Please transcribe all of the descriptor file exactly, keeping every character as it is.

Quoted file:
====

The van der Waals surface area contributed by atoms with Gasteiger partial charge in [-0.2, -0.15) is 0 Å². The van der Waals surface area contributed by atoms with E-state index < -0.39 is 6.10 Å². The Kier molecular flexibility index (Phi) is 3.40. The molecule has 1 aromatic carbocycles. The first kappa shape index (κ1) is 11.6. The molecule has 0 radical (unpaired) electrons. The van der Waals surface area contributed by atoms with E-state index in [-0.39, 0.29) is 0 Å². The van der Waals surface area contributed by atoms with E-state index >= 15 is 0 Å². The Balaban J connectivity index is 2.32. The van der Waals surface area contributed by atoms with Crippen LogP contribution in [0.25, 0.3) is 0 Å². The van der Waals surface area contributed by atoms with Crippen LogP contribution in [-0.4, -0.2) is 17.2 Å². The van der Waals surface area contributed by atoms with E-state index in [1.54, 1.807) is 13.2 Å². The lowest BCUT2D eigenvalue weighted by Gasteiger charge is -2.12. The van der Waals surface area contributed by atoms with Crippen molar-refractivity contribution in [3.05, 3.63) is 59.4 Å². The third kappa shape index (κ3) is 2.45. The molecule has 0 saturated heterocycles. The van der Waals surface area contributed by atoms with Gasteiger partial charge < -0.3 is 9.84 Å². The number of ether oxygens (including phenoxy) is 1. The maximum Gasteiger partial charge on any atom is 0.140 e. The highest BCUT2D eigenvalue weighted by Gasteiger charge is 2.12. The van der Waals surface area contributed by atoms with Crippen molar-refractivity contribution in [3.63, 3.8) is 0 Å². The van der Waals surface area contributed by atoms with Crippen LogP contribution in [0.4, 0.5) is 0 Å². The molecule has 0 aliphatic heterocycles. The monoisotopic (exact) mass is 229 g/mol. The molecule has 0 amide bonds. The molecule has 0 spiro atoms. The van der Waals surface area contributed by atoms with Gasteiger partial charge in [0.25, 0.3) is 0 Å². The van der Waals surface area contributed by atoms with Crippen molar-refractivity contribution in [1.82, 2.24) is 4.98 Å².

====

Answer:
The van der Waals surface area contributed by atoms with Gasteiger partial charge in [-0.2, -0.15) is 0 Å². The van der Waals surface area contributed by atoms with E-state index < -0.39 is 6.10 Å². The Kier molecular flexibility index (Phi) is 3.40. The molecule has 1 aromatic carbocycles. The first kappa shape index (κ1) is 11.6. The molecule has 0 radical (unpaired) electrons. The van der Waals surface area contributed by atoms with E-state index in [-0.39, 0.29) is 0 Å². The van der Waals surface area contributed by atoms with E-state index >= 15 is 0 Å². The Balaban J connectivity index is 2.32. The van der Waals surface area contributed by atoms with Crippen LogP contribution in [0.25, 0.3) is 0 Å². The van der Waals surface area contributed by atoms with Crippen LogP contribution in [-0.4, -0.2) is 17.2 Å². The van der Waals surface area contributed by atoms with E-state index in [1.54, 1.807) is 13.2 Å². The lowest BCUT2D eigenvalue weighted by Gasteiger charge is -2.12. The van der Waals surface area contributed by atoms with Crippen molar-refractivity contribution in [3.05, 3.63) is 59.4 Å². The third kappa shape index (κ3) is 2.45. The molecule has 0 saturated heterocycles. The van der Waals surface area contributed by atoms with Gasteiger partial charge < -0.3 is 9.84 Å². The number of ether oxygens (including phenoxy) is 1. The maximum Gasteiger partial charge on any atom is 0.140 e. The highest BCUT2D eigenvalue weighted by Gasteiger charge is 2.12. The van der Waals surface area contributed by atoms with Crippen molar-refractivity contribution in [3.63, 3.8) is 0 Å². The van der Waals surface area contributed by atoms with Crippen LogP contribution in [0.4, 0.5) is 0 Å². The molecule has 0 aliphatic heterocycles. The monoisotopic (exact) mass is 229 g/mol. The molecule has 0 amide bonds. The molecule has 0 spiro atoms. The van der Waals surface area contributed by atoms with Gasteiger partial charge in [0.25, 0.3) is 0 Å². The van der Waals surface area contributed by atoms with Crippen molar-refractivity contribution in [1.82, 2.24) is 4.98 Å².